Aid Agency Pleads for the life of Devoted Humanitarian

Published 25 October 2004  |  
A video of the Iraqi-British hostage Margaret Hassan has been shown on Al Jazeera, the Arab satellite news network. After four days of detention, she made a tearful plea for her life. As CARE International’s Country Director in Iraq, her work has impressed her colleagues and the Iraqi people who have benefited from her contribution. Her fate is truly empathetic to many.

Hassan’s employer, CARE International, showed deep concern to her welfare and immediately responded to the video. In the press release, it stated, “CARE joins with the many Iraqi people who Mrs Hassan has helped over her decades of charitable work in Iraq in calling for her immediate release.”

After Hassan was kidnapped, there was a public outpouring of support in Iraq for her release. On Wednesday patients of the National Spinal Cord Injuries Centre in Baghdad staged a demonstration for the release of Hassan. Rebuilt twice by Hassan and her CARE team, the hospital’s patients campaigned for her safe return, saying “she loves Iraq, she is a good woman.”

The General Secretary of CARE, Denis Caillaux, also voiced his call through Al Jazeera television, “Mrs Hassan is a humanitarian who has lived in Iraq for 30 years and has worked for the past 13 years to secure better health and water and sanitation for the people of Iraq...She is a naturalised Iraqi citizen and always holds the people of Iraq in her heart.”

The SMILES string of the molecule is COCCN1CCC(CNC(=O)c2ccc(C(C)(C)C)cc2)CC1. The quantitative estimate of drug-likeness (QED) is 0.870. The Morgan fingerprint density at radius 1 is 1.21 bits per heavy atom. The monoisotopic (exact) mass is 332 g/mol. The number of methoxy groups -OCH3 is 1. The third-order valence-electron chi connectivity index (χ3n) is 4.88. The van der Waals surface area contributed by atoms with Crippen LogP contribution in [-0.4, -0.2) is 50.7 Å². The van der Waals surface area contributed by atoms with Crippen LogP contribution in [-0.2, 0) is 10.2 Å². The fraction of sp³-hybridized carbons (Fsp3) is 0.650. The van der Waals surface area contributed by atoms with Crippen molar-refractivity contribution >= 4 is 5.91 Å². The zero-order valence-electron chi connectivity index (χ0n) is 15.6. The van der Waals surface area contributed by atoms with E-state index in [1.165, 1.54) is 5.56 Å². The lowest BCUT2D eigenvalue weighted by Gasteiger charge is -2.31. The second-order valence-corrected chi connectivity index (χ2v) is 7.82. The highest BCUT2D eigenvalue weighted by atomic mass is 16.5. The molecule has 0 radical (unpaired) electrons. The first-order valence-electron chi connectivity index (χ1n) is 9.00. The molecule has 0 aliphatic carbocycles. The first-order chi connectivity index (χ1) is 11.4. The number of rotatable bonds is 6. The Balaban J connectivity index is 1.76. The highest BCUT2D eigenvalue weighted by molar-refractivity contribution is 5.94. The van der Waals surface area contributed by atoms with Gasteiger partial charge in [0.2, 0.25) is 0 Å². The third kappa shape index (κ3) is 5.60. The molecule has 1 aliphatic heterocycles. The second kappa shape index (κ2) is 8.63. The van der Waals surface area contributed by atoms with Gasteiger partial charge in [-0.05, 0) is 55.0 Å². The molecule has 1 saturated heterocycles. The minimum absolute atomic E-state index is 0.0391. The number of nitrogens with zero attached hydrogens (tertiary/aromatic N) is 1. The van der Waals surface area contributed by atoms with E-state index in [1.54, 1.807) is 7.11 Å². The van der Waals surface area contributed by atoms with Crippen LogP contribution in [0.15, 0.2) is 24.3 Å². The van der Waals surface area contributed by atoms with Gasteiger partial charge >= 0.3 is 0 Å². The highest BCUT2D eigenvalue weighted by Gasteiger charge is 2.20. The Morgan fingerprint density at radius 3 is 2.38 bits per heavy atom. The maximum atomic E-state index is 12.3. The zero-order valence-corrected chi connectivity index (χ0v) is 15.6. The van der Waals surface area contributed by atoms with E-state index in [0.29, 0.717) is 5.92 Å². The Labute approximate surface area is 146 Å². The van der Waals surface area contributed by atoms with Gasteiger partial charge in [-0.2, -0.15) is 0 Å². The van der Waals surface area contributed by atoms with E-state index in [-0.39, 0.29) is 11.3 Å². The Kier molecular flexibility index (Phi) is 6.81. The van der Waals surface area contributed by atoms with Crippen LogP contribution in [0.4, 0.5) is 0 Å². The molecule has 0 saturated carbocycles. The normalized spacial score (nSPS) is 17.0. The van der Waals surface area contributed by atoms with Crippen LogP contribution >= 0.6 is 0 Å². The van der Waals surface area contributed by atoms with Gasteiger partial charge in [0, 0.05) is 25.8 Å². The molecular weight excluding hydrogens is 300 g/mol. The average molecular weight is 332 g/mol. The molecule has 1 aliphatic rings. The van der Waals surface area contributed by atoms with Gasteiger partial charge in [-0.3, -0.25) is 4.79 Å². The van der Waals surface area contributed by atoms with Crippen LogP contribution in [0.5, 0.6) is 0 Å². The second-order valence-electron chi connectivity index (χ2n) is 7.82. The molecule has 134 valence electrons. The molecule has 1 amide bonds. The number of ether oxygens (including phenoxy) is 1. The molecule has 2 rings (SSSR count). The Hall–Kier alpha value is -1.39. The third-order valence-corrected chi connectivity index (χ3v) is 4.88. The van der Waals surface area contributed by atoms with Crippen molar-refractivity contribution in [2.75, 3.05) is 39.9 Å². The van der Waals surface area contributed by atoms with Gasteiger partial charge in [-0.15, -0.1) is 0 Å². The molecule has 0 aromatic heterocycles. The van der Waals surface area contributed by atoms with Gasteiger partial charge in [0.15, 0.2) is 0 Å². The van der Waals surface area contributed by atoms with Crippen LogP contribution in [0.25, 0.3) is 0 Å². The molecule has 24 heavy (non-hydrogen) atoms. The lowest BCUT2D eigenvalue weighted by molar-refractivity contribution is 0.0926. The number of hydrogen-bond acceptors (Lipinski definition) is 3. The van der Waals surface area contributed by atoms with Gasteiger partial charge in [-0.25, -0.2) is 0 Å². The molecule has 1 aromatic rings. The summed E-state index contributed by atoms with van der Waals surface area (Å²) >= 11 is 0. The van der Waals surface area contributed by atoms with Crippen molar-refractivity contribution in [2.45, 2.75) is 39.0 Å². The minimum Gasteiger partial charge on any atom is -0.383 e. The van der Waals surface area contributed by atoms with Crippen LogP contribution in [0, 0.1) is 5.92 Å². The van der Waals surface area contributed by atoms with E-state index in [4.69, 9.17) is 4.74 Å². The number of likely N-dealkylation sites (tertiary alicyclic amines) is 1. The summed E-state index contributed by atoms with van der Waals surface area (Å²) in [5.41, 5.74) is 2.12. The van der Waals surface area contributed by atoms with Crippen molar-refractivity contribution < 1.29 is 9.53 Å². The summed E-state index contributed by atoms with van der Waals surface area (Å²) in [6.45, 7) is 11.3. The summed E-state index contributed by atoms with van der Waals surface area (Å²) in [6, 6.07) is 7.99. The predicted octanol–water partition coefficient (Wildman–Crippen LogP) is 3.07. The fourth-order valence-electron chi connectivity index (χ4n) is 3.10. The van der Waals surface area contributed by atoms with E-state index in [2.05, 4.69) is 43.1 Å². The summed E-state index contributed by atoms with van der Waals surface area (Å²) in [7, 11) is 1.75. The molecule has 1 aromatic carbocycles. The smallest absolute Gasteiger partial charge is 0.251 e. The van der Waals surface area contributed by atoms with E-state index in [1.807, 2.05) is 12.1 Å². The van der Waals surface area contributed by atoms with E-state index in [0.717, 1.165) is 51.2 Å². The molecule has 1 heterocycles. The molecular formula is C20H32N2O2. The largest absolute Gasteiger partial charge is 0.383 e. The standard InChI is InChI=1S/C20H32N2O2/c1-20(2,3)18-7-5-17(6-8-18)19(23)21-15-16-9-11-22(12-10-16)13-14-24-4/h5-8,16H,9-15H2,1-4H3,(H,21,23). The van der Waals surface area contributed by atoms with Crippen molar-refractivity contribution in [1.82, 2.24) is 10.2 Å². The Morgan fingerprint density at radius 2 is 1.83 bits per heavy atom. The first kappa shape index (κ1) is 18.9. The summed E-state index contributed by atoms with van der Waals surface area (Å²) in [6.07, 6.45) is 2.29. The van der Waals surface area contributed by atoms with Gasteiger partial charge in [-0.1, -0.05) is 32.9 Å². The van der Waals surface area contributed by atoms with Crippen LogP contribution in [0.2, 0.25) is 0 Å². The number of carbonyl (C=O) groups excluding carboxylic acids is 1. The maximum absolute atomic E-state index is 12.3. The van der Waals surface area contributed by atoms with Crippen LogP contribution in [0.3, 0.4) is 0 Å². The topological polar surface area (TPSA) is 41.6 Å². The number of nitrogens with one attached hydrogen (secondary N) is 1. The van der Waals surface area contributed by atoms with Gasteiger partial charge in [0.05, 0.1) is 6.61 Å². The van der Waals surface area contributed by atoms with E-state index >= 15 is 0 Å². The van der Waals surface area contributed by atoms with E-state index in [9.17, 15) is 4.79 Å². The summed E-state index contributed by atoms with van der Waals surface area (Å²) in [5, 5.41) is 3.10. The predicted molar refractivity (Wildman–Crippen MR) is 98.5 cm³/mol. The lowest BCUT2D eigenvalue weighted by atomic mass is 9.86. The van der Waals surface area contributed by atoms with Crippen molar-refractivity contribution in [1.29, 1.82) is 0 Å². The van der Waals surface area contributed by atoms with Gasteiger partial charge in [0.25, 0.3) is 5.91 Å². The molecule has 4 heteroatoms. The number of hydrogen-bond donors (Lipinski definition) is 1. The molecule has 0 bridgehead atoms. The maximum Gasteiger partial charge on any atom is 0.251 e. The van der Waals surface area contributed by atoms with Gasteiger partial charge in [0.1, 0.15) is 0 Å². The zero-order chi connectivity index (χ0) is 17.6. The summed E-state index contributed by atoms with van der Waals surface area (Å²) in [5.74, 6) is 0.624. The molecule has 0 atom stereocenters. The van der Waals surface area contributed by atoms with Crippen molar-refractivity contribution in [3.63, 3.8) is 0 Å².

He tried to stress that Hassan herself is an Iraqi and she is politically neutral, therefore she is just a victim of this abduction with a political motive behind it, and she should be released immediately.

In the video, Hassan pleaded in great distress, “Please help me, please help me, these might be my last hours. Please help me. Please, the British people, ask Mr. Blair to take the troops out of Iraq, and not to bring them here to Baghdad.”

She warned that her fate might end up the same as Kenneth Bigley, a British engineer, who was beheaded by 'One God and Jihad', a group led by a Jordanian, Abu Musab al-Zarqawi earlier this month. Bigley’s captors demanded that the British Prime Minister Tony Blair release women prisoners in Iraq. Bigley was executed after the demand was not fulfilled.

“That’s why people like myself and Mr Bigley are abducted, and we might die,” Hassan said in the video.

British Foreign Secretary Jack Straw described the video as “extremely distressing” and said, “I have the greatest sympathy for what her family is suffering.” However, Blair has made no response to the video yet.

The Associated Press has also released a list of foreigners kidnapped by insurgents in Iraq. Up till now in 2004, more than 150 foreigners were taken hostage. A series of kidnapping of foreigners in Iraq have stunned many aid agencies. More and more are leaving the country. This worries the Iraqi National Security Adviser Muffawaq al-Rubaiye, who commented that the pulling out of aid agencies would mean giving in to terrorists.

The commanders of five separate guerilla groups have all reportedly said that they are not holding the aid worker who has British and Iraqi citizenship. The rebel commanders told Reuters that they condemned the kidnapping.

"She had been living in Iraq for 30 years and she was a humanitarian. The resistance did no kidnap her because this would have left a bad impression of the resistance in the world," one unnamed rebel commander said.

The identity of Mrs Hussan's captors remains unknown, although the rebel commanders said that they had seen no evidence to suggest that the militant group headed by Abu Musab al-Zarqawi were holding the hostage.

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